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Nanomaterials (Basel). 2018 Nov 1;8(11). pii: E892. doi: 10.3390/nano8110892.

Rhodium Oxide Surface-Loaded Gas Sensors.

Author information

1
Institute of Physical and Theoretical Chemistry (IPTC), University of Tuebingen, Auf der Morgenstelle 15, D-72076 Tuebingen, Germany. anna.staerz@ipc.uni-tuebingen.de.
2
Institute of Physical and Theoretical Chemistry (IPTC), University of Tuebingen, Auf der Morgenstelle 15, D-72076 Tuebingen, Germany. inci.can@ipc.uni-tuebingen.de.
3
European Synchrotron Radiation Facility (ESRF), 71 Avenue des Martyrs, 38043 Grenoble, France. david.degler@esrf.fr.
4
Institut de Physique et Chimie des Matériaux de Strasbourg (IPCMS), UMR 7504 CNRS-Université de Strasbourg, 23 rue du Lœss, F-67034 Strasbourg cedex 2, France. mounib.bahri@ipcms.unistra.fr.
5
Institute of Catalysis Research and Technology (IKFT) and Institute for Chemical Technology and Polymer Chemistry (ITCP), Karlsruhe Institute of Technology, Kaiserstr. 12, 76131 Karlsruhe, Germany. dmitry.doronkin@kit.edu.
6
Institute of Catalysis Research and Technology (IKFT) and Institute for Chemical Technology and Polymer Chemistry (ITCP), Karlsruhe Institute of Technology, Kaiserstr. 12, 76131 Karlsruhe, Germany. anna.zimina@kit.edu.
7
Institute of Physical and Theoretical Chemistry (IPTC), University of Tuebingen, Auf der Morgenstelle 15, D-72076 Tuebingen, Germany. helena.brinkmann@student.uni-tuebingen.de.
8
Institute of Physical and Theoretical Chemistry (IPTC), University of Tuebingen, Auf der Morgenstelle 15, D-72076 Tuebingen, Germany. sina.herrmann@ipc.uni-tuebingen.de.
9
Institute of Physical and Theoretical Chemistry (IPTC), University of Tuebingen, Auf der Morgenstelle 15, D-72076 Tuebingen, Germany. benjamin.junker@ipc.uni-tuebingen.de.
10
Institut de Physique et Chimie des Matériaux de Strasbourg (IPCMS), UMR 7504 CNRS-Université de Strasbourg, 23 rue du Lœss, F-67034 Strasbourg cedex 2, France. ovidiu.ersen@ipcms.unistra.fr.
11
Institute of Catalysis Research and Technology (IKFT) and Institute for Chemical Technology and Polymer Chemistry (ITCP), Karlsruhe Institute of Technology, Kaiserstr. 12, 76131 Karlsruhe, Germany. grunwaldt@kit.edu.
12
Institute of Physical and Theoretical Chemistry (IPTC), University of Tuebingen, Auf der Morgenstelle 15, D-72076 Tuebingen, Germany. upw@ipc.uni-tuebingen.de.
13
Institute of Physical and Theoretical Chemistry (IPTC), University of Tuebingen, Auf der Morgenstelle 15, D-72076 Tuebingen, Germany. nb@ipc.uni-tuebingen.de.

Abstract

In order to increase their stability and tune-sensing characteristics, metal oxides are often surface-loaded with noble metals. Although a great deal of empirical work shows that surface-loading with noble metals drastically changes sensing characteristics, little information exists on the mechanism. Here, a systematic study of sensors based on rhodium-loaded WO₃, SnO₂, and In₂O₃-examined using X-ray diffraction, high-resolution scanning transmission electron microscopy, direct current (DC) resistance measurements, operando diffuse reflectance infrared Fourier transform (DRIFT) spectroscopy, and operando X-ray absorption spectroscopy-is presented. Under normal sensing conditions, the rhodium clusters were oxidized. Significant evidence is provided that, in this case, the sensing is dominated by a Fermi-level pinning mechanism, i.e., the reaction with the target gas takes place on the noble-metal cluster, changing its oxidation state. As a result, the heterojunction between the oxidized rhodium clusters and the base metal oxide was altered and a change in the resistance was detected. Through measurements done in low-oxygen background, it was possible to induce a mechanism switch by reducing the clusters to their metallic state. At this point, there was a significant drop in the overall resistance, and the reaction between the target gas and the base material was again visible. For decades, noble metal loading was used to change the characteristics of metal-oxide-based sensors. The study presented here is an attempt to clarify the mechanism responsible for the change. Generalities are shown between the sensing mechanisms of different supporting materials loaded with rhodium, and sample-specific aspects that must be considered are identified.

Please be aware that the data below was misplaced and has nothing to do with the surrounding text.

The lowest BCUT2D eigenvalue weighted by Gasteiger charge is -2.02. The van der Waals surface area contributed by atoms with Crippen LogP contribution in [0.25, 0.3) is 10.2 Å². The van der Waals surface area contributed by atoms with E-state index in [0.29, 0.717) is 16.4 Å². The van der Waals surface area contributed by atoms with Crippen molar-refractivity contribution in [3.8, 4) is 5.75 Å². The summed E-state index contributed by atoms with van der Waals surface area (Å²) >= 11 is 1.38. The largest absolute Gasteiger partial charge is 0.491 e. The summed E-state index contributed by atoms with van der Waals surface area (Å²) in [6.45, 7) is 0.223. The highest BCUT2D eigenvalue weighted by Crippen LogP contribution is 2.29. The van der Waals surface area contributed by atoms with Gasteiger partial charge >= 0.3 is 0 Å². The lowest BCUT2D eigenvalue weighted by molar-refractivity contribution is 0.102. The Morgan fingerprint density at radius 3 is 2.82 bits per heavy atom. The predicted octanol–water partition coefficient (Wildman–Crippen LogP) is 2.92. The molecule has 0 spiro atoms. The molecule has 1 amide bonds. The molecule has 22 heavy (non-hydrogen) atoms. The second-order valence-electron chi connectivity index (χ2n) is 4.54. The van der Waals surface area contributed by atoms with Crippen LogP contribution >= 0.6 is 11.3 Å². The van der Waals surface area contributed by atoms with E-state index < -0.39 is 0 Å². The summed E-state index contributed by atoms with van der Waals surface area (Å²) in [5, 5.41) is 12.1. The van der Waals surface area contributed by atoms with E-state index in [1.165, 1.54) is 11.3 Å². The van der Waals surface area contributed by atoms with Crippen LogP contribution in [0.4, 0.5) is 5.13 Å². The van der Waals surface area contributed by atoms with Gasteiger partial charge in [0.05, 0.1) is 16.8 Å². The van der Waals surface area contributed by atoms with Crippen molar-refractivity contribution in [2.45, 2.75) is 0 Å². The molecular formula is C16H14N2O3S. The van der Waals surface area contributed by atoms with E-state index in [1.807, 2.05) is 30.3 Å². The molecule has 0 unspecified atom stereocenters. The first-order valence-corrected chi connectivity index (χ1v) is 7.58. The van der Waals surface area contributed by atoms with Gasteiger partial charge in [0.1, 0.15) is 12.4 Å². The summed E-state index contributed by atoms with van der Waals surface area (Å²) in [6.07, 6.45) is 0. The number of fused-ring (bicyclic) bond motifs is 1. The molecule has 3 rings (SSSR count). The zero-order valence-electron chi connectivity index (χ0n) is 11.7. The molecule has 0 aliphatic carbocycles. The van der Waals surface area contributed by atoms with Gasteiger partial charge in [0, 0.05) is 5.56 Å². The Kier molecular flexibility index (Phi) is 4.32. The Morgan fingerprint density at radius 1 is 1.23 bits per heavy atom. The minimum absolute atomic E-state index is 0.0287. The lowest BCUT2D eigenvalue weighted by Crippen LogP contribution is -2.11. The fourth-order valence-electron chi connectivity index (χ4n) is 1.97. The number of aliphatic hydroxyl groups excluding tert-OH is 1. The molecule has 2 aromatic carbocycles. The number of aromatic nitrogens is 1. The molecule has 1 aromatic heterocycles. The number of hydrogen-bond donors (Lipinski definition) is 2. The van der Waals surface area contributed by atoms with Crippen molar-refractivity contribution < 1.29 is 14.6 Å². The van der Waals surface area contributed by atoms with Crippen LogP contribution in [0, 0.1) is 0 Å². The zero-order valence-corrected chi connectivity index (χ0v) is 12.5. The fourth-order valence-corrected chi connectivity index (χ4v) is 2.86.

KEYWORDS:

DRIFT spectroscopy; Fermi-level pinning; X-ray absorption spectroscopy; gas sensors; surface-loading

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